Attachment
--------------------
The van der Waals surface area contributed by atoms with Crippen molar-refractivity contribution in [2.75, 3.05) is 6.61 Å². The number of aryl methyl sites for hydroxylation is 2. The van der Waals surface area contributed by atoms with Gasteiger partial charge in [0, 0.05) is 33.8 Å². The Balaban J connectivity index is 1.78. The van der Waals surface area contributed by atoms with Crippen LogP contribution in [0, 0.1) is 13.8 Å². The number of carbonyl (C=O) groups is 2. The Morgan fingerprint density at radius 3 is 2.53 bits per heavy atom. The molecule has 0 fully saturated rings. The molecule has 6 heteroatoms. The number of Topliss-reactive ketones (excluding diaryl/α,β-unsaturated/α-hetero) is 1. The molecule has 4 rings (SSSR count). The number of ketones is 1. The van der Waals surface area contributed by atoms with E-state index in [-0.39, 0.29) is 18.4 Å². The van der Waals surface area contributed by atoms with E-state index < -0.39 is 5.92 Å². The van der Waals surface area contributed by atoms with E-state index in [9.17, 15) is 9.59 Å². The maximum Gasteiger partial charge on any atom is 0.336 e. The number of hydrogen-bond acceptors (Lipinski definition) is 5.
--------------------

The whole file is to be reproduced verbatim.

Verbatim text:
The van der Waals surface area contributed by atoms with Crippen molar-refractivity contribution in [2.75, 3.05) is 6.61 Å². The number of aryl methyl sites for hydroxylation is 2. The van der Waals surface area contributed by atoms with Gasteiger partial charge in [0, 0.05) is 33.8 Å². The Balaban J connectivity index is 1.78. The van der Waals surface area contributed by atoms with Crippen LogP contribution in [0, 0.1) is 13.8 Å². The number of carbonyl (C=O) groups is 2. The Morgan fingerprint density at radius 3 is 2.53 bits per heavy atom. The molecule has 0 fully saturated rings. The molecule has 6 heteroatoms. The number of Topliss-reactive ketones (excluding diaryl/α,β-unsaturated/α-hetero) is 1. The molecule has 4 rings (SSSR count). The number of ketones is 1. The van der Waals surface area contributed by atoms with E-state index in [-0.39, 0.29) is 18.4 Å². The van der Waals surface area contributed by atoms with E-state index < -0.39 is 5.92 Å². The van der Waals surface area contributed by atoms with E-state index in [9.17, 15) is 9.59 Å². The maximum Gasteiger partial charge on any atom is 0.336 e. The number of hydrogen-bond acceptors (Lipinski definition) is 5.